- Szatmari, P. (2000). The classification of autism, Asperger’s syndrome, and pervasive developmental disorder. Revue Canadienne de Psychiatrie, 45(8), 731–738.
- Turner, L. M., & Stone, W. L. (2007). Variability in outcome for children with ASD diagnosis at age 2. Journal of Child Psychology and Psychiatry, 48(8), 793–802. CrossRef
- Turner, L. M., Stone, W. L., Pozdol, S. L., & Coonrod, E. E. (2006). Follow-up of children with autism spectrum disorders from age 2 to age 9. Autism, 10, 243–264. CrossRef
- United States Census Bureau. (2009). Census regions and divisions of the United States. Retrieved February 1, 2009, from http://www.census.gov/geo/www/us_regdiv.pdf.
- U.S. Department of Health, Human Services, Health Resources, Services Administration, Maternal, Child Health Bureau. (2009). The National Survey of Children’s Health 2007. Rockville, Maryland: U.S. Department of Health and Human Services.
- University of Washington. (2009). Rural health research center rural-urban commuting area codes. Retrieved February 1, 2009, from http://depts.washington.edu/uwruca/download2006.html.
- van Daalen, E., Kemner, C., Dietz, C., Swinkles, S. H. N., Buitelaar, J. K., & van Engeland, H. (2009). Inter-rater reliability and stability of diagnoses of autism spectrum disorder in children identified through screening at very young age. European Child and Adolescent Psychiatry, 18, 663–674. CrossRef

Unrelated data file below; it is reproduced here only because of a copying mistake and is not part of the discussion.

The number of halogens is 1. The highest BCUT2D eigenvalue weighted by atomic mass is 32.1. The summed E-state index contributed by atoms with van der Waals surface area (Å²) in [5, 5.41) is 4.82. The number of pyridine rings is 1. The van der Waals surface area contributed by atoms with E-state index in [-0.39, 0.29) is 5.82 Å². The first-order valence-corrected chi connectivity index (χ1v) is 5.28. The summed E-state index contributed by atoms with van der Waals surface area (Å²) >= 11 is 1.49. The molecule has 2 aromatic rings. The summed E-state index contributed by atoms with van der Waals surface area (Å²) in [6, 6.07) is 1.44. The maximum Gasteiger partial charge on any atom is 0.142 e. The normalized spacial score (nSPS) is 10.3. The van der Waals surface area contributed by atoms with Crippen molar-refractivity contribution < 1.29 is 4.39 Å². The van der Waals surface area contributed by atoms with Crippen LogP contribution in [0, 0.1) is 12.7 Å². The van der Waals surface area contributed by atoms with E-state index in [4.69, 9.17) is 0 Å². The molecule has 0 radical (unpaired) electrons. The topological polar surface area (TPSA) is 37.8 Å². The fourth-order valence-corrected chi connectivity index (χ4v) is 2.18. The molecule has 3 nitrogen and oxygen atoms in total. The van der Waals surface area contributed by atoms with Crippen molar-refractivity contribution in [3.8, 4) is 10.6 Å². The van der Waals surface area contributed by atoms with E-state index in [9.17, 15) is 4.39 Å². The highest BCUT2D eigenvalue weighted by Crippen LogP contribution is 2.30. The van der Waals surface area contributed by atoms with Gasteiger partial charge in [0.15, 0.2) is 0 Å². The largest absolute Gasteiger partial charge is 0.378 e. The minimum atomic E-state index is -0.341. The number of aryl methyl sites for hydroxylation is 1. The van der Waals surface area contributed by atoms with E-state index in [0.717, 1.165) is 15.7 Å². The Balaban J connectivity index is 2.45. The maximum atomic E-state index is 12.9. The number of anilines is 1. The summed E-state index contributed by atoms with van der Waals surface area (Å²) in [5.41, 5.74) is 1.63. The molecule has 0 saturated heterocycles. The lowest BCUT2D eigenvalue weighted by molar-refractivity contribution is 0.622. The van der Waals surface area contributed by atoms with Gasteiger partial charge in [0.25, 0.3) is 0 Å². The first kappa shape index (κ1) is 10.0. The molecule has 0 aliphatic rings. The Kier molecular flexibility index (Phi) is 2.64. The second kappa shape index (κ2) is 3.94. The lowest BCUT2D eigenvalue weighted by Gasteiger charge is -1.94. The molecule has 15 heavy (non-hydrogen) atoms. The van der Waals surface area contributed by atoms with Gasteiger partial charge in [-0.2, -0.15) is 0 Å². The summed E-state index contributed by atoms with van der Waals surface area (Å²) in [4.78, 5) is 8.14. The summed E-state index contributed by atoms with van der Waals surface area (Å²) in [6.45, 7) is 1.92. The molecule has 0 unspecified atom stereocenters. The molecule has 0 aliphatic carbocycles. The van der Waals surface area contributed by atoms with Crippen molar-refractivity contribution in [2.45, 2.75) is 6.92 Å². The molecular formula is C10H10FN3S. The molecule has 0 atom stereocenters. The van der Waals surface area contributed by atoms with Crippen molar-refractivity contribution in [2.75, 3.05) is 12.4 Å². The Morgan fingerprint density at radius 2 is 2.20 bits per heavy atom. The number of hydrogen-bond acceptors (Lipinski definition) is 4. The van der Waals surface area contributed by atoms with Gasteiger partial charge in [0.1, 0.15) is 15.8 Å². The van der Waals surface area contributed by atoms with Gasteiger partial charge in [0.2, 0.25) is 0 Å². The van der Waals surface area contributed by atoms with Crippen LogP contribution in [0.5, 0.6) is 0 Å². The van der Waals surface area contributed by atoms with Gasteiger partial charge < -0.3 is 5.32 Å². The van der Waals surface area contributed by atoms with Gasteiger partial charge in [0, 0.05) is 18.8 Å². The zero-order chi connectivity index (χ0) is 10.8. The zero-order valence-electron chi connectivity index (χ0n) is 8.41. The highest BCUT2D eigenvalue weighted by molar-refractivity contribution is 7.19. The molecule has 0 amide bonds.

- Walker, D. R., Thompson, A., Zwaigenbaum, L., Goldberg, J., Bryson, S. E., Mahoney, W. J., et al. (2004). Specifying PDD-NOS: A comparison of PDD-NOS, Asperger syndrome, and autism. Journal of the American Academy of Child and Adolescent Psychiatry, 43(2), 172–180. CrossRef
- Wiggins, L. D., Baio, J., & Rice, C. (2006). Examination of the time between first evaluation and first autism spectrum diagnosis in a population—based sample. Developmental and Behavioral Pediatrics, 27(2), S79–S87. CrossRef
- Williams, M. E., Atkins, M., & Soles, T. (2009). Assessment of Autism in community settings: Discrepancies n classification. Journal of Autism and Developmental Disorders, 39, 660–669. CrossRef
- Wilson, A., & Laskey, N. (2003). Internet based marketing research: A serious alternative to traditional research methods? Marketing Intelligence & Planning, 21(2), 79–84. CrossRef
- Stability of Initial Autism Spectrum Disorder Diagnoses in Community Settings
Journal of Autism and Developmental Disorders
Volume 41, Issue 1 , pp 110-121
- Cover Date
- Print ISSN
- Online ISSN
- Springer US
- Additional Links
- Diagnosis stability
- Autism spectrum disorders
- Community settings
- Industry Sectors
- Author Affiliations
- 1. Department of Medical Informatics, Kennedy Krieger Institute, 3825 Greenspring Avenue, Painter Building 1st Floor, Baltimore, MD, 21211, USA
- 2. Department of Mental Health, Johns Hopkins Bloomberg School of Public Health, Baltimore, MD, USA
- 3. Department of Pediatrics, Johns Hopkins University School of Medicine, Johns Hopkins Medical Institutions, Baltimore, MD, USA
- 4. University of Michigan Autism and Communication Disorders Center (UMACC), University of Michigan, Ann Arbor, MI, USA
- 5. Center for Genetic Disorders of Cognition & Behavior, Kennedy Krieger Institute, Baltimore, MD, USA
- 6. Departments of Pathology, Neurology, Pediatrics, Psychiatry, and Radiology, Johns Hopkins University School of Medicine, Johns Hopkins Medical Institutions, Baltimore, MD, USA